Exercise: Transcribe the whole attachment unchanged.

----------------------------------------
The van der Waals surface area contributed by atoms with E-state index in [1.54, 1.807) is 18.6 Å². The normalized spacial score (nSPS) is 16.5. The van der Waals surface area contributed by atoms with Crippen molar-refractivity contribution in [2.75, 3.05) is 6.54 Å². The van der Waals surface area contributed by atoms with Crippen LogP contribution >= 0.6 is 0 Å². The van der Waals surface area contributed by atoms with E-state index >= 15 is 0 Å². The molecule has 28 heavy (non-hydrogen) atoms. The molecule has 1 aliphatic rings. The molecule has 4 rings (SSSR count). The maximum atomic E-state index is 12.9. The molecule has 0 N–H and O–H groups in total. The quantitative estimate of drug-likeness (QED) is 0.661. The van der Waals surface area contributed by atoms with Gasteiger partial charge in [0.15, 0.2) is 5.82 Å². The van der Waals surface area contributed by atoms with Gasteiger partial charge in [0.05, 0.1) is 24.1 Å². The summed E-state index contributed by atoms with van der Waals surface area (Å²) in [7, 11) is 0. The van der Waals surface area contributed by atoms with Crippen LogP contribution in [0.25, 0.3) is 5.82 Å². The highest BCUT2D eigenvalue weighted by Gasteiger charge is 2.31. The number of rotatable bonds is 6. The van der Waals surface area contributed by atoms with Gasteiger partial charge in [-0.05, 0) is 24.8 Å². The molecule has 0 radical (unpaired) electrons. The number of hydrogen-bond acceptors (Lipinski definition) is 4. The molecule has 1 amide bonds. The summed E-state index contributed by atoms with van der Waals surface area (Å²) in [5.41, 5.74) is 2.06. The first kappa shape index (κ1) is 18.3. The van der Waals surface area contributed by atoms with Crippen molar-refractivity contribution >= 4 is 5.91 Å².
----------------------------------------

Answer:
The van der Waals surface area contributed by atoms with E-state index in [1.54, 1.807) is 18.6 Å². The normalized spacial score (nSPS) is 16.5. The van der Waals surface area contributed by atoms with Crippen molar-refractivity contribution in [2.75, 3.05) is 6.54 Å². The van der Waals surface area contributed by atoms with Crippen LogP contribution >= 0.6 is 0 Å². The van der Waals surface area contributed by atoms with E-state index >= 15 is 0 Å². The molecule has 28 heavy (non-hydrogen) atoms. The molecule has 1 aliphatic rings. The molecule has 4 rings (SSSR count). The maximum atomic E-state index is 12.9. The molecule has 0 N–H and O–H groups in total. The quantitative estimate of drug-likeness (QED) is 0.661. The van der Waals surface area contributed by atoms with Gasteiger partial charge in [0.15, 0.2) is 5.82 Å². The van der Waals surface area contributed by atoms with Gasteiger partial charge in [0.05, 0.1) is 24.1 Å². The summed E-state index contributed by atoms with van der Waals surface area (Å²) in [7, 11) is 0. The van der Waals surface area contributed by atoms with Crippen LogP contribution in [0.25, 0.3) is 5.82 Å². The highest BCUT2D eigenvalue weighted by Gasteiger charge is 2.31. The number of rotatable bonds is 6. The van der Waals surface area contributed by atoms with Gasteiger partial charge in [-0.05, 0) is 24.8 Å². The molecule has 0 radical (unpaired) electrons. The number of hydrogen-bond acceptors (Lipinski definition) is 4. The molecule has 1 amide bonds. The summed E-state index contributed by atoms with van der Waals surface area (Å²) in [5.41, 5.74) is 2.06. The first kappa shape index (κ1) is 18.3. The van der Waals surface area contributed by atoms with Crippen molar-refractivity contribution >= 4 is 5.91 Å².